Intel can decide to enter a new industry, say, chips for car entertainment systems, but using almost all the same core knowledge, with the same known laws of physics, electronics engineering and manufacturing, that they use for their other chips. Even if they decide to go into some new type of ASIC (application specific integrated circuit), they can use existing knowledge, skills, processes, people, manufacturing and some levels of innovation to quickly bring the chip to market, seed it to OEMs, see how it works, and go back to designing the next version improving on the last one. They do not have to wait for a trial of 100,000 devices over 2-5 years while they await approval from a government authority (like the FDA in USA) before they can actually “launch” or monetize the product. 

The writers’ giving the example of Disney in a discussion on pharmaceuticals left me even more puzzled. Yes, DIsney went from a movies-based business into an entertainment conglomerate, but how does that relate to pharmaceutical manufacturing? Should pharma firms start selling soda, chocolates and cigarettes to move from being a medicine-based business to a “conglomerate of products that go down people’s throats“?

The final comparison the article above makes is to the steel industry, mentioning Nucor. I am sorry, but which one of us would like to have our medicines, that go into our mouths, stomachs, hearts, brains, and bloodstreams, be made by pharma companies that somehow emulate (no disrespect to steelworkers) the steel industry!?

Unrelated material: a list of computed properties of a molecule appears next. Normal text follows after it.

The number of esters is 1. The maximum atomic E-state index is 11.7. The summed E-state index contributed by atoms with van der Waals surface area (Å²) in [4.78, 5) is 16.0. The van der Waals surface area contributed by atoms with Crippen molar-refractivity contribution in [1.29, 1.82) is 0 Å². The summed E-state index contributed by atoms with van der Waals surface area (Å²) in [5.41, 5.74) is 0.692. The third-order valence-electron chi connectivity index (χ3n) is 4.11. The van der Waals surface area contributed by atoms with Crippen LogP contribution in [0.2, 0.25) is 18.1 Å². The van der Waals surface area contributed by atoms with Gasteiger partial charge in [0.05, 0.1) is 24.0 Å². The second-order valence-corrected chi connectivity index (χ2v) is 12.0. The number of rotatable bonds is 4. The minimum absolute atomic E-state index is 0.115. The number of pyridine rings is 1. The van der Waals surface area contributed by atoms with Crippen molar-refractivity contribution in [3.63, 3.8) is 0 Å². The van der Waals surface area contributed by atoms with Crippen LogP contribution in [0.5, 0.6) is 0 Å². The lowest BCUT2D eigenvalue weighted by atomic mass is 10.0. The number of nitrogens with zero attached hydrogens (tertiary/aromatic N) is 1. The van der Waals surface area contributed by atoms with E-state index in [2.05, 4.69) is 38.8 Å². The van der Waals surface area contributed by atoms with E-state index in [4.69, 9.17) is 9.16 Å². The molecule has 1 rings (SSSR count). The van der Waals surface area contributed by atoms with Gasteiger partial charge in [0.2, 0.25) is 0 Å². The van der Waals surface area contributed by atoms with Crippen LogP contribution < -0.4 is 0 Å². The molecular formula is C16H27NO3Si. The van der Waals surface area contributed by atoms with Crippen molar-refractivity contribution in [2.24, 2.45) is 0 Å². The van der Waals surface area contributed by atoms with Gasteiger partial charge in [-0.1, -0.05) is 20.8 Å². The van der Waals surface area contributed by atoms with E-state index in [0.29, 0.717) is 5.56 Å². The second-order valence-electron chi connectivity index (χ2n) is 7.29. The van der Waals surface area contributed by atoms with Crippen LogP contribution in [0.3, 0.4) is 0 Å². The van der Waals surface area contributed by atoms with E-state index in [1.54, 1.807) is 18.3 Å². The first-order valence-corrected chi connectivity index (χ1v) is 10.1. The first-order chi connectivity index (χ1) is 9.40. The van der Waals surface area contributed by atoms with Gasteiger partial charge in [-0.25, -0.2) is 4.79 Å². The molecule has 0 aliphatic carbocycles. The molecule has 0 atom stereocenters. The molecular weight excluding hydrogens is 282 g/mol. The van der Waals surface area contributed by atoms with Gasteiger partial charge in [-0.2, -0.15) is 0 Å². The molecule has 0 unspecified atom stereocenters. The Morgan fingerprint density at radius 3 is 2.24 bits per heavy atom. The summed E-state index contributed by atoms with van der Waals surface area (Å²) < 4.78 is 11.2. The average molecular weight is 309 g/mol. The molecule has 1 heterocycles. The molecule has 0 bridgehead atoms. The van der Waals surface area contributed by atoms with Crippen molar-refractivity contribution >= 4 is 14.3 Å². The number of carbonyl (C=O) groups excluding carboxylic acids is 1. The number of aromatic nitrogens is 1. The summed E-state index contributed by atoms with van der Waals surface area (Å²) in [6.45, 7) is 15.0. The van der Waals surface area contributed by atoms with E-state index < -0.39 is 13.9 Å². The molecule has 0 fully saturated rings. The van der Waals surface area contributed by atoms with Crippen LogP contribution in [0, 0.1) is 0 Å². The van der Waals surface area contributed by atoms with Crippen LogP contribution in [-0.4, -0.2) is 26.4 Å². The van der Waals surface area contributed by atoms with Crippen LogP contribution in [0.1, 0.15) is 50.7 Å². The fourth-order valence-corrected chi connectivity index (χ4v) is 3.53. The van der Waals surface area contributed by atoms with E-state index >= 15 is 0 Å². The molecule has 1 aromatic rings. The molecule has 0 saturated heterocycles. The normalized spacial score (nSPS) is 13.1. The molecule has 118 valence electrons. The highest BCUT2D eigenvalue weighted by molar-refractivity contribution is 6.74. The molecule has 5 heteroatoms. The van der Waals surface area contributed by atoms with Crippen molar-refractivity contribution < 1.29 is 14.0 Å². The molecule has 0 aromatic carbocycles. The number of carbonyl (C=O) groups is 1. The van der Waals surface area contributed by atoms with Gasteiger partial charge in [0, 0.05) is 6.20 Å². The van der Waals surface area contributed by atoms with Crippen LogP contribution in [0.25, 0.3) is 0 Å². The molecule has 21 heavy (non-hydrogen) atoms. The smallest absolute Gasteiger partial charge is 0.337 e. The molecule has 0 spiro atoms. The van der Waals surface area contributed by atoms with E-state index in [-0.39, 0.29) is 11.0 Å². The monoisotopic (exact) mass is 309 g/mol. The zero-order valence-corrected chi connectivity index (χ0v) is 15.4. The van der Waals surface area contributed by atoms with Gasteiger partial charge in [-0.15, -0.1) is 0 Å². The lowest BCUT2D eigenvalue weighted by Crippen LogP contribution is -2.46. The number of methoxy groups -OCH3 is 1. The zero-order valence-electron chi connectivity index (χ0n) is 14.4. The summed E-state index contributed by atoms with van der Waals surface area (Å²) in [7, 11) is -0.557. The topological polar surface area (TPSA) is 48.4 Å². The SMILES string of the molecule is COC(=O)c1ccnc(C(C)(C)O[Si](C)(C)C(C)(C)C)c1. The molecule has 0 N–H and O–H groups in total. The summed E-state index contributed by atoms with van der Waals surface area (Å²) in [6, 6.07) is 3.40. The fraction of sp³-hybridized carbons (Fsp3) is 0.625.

Yes, pharma firms need to focus more on strategy (all industries do), and learn from every other industry what makes sense to learn and emulate. Yes, they need more innovation (all industries do). Yes, we all know, almost any known product or manufacturing process in the world can be improved. NO, you cannot emulate Disney, Intel and Nucor to somehow become more successful in creating, manufacturing, and delivering safe, reliable, inexpensive, drugs that will win approval, of authorities, doctors and the rest of us.

Such blind emulation of other industries like Technology, Steel & Entertainment can kill not just the Pharma industry, but real people, like us!

Posted in Imran, Imran Anwar, Innovation, Intel, Strategy, Technology | Tagged: , , , , , , , | Leave a Comment »

India’s Triumphant Cultural & Political March

Posted by imrananwar on February 23, 2009

India’s Triumphant Cultural & Political March: